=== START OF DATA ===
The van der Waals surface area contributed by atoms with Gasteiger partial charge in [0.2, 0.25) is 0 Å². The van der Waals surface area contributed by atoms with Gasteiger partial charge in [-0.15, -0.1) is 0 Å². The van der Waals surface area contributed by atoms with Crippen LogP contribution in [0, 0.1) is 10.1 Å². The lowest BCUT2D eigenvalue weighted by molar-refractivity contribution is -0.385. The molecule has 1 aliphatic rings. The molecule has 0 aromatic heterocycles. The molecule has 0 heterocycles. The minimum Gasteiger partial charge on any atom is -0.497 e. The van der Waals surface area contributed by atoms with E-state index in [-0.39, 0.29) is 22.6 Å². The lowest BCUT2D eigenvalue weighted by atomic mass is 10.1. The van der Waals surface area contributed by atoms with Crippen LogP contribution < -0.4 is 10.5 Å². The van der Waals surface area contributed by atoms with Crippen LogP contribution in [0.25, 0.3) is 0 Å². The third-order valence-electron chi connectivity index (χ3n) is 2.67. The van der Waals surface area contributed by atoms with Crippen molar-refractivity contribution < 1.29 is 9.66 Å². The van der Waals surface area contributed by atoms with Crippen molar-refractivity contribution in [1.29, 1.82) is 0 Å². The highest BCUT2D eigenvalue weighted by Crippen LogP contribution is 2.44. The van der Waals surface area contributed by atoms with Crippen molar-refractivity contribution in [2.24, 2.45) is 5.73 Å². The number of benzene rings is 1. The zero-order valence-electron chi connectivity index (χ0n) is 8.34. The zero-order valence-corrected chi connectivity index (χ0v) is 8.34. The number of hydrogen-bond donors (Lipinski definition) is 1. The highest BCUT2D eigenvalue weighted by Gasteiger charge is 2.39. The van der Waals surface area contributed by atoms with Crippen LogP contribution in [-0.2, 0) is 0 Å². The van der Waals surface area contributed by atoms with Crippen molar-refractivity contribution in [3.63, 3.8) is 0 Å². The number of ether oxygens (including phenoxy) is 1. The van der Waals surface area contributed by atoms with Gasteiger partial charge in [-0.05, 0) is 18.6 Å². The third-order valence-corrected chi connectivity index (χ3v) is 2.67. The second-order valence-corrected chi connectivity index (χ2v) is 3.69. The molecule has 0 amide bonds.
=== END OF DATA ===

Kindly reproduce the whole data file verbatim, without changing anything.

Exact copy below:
The van der Waals surface area contributed by atoms with Gasteiger partial charge in [0.2, 0.25) is 0 Å². The van der Waals surface area contributed by atoms with Gasteiger partial charge in [-0.15, -0.1) is 0 Å². The van der Waals surface area contributed by atoms with Crippen LogP contribution in [0, 0.1) is 10.1 Å². The lowest BCUT2D eigenvalue weighted by molar-refractivity contribution is -0.385. The molecule has 1 aliphatic rings. The molecule has 0 aromatic heterocycles. The molecule has 0 heterocycles. The minimum Gasteiger partial charge on any atom is -0.497 e. The van der Waals surface area contributed by atoms with E-state index in [-0.39, 0.29) is 22.6 Å². The lowest BCUT2D eigenvalue weighted by atomic mass is 10.1. The van der Waals surface area contributed by atoms with Crippen LogP contribution < -0.4 is 10.5 Å². The van der Waals surface area contributed by atoms with Crippen LogP contribution in [0.25, 0.3) is 0 Å². The third-order valence-electron chi connectivity index (χ3n) is 2.67. The van der Waals surface area contributed by atoms with Crippen molar-refractivity contribution < 1.29 is 9.66 Å². The van der Waals surface area contributed by atoms with Crippen molar-refractivity contribution in [1.29, 1.82) is 0 Å². The highest BCUT2D eigenvalue weighted by Crippen LogP contribution is 2.44. The van der Waals surface area contributed by atoms with Crippen molar-refractivity contribution in [2.24, 2.45) is 5.73 Å². The number of benzene rings is 1. The zero-order valence-electron chi connectivity index (χ0n) is 8.34. The zero-order valence-corrected chi connectivity index (χ0v) is 8.34. The number of hydrogen-bond donors (Lipinski definition) is 1. The highest BCUT2D eigenvalue weighted by Gasteiger charge is 2.39. The van der Waals surface area contributed by atoms with Crippen LogP contribution in [-0.2, 0) is 0 Å². The van der Waals surface area contributed by atoms with Crippen molar-refractivity contribution in [3.63, 3.8) is 0 Å². The number of ether oxygens (including phenoxy) is 1. The van der Waals surface area contributed by atoms with Gasteiger partial charge in [-0.05, 0) is 18.6 Å². The third-order valence-corrected chi connectivity index (χ3v) is 2.67. The second-order valence-corrected chi connectivity index (χ2v) is 3.69. The molecule has 0 amide bonds.